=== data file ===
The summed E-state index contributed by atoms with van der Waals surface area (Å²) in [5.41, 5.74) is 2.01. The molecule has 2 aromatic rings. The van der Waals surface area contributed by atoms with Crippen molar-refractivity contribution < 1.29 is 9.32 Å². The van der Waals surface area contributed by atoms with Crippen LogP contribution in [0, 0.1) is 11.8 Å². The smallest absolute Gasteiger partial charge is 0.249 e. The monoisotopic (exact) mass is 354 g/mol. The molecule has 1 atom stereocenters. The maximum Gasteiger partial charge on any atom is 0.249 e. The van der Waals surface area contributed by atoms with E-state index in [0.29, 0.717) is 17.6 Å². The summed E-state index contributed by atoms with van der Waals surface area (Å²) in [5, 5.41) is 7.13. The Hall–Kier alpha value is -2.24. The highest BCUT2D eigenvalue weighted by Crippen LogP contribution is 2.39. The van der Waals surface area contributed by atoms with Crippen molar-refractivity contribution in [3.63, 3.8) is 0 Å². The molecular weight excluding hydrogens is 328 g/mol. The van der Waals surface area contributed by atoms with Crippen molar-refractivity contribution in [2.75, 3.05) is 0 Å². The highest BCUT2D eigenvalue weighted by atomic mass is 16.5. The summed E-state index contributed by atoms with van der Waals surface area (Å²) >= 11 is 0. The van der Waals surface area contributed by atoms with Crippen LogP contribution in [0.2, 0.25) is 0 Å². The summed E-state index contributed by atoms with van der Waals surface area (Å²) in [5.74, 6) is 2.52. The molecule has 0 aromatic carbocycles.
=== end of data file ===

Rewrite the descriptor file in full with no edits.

The summed E-state index contributed by atoms with van der Waals surface area (Å²) in [5.41, 5.74) is 2.01. The molecule has 2 aromatic rings. The van der Waals surface area contributed by atoms with Crippen molar-refractivity contribution < 1.29 is 9.32 Å². The van der Waals surface area contributed by atoms with Crippen LogP contribution in [0, 0.1) is 11.8 Å². The smallest absolute Gasteiger partial charge is 0.249 e. The monoisotopic (exact) mass is 354 g/mol. The molecule has 1 atom stereocenters. The maximum Gasteiger partial charge on any atom is 0.249 e. The van der Waals surface area contributed by atoms with E-state index in [0.29, 0.717) is 17.6 Å². The summed E-state index contributed by atoms with van der Waals surface area (Å²) in [5, 5.41) is 7.13. The Hall–Kier alpha value is -2.24. The highest BCUT2D eigenvalue weighted by Crippen LogP contribution is 2.39. The van der Waals surface area contributed by atoms with Crippen molar-refractivity contribution in [3.63, 3.8) is 0 Å². The molecular weight excluding hydrogens is 328 g/mol. The van der Waals surface area contributed by atoms with Crippen molar-refractivity contribution in [2.75, 3.05) is 0 Å². The highest BCUT2D eigenvalue weighted by atomic mass is 16.5. The summed E-state index contributed by atoms with van der Waals surface area (Å²) >= 11 is 0. The van der Waals surface area contributed by atoms with Crippen LogP contribution in [0.2, 0.25) is 0 Å². The summed E-state index contributed by atoms with van der Waals surface area (Å²) in [5.74, 6) is 2.52. The molecule has 0 aromatic carbocycles.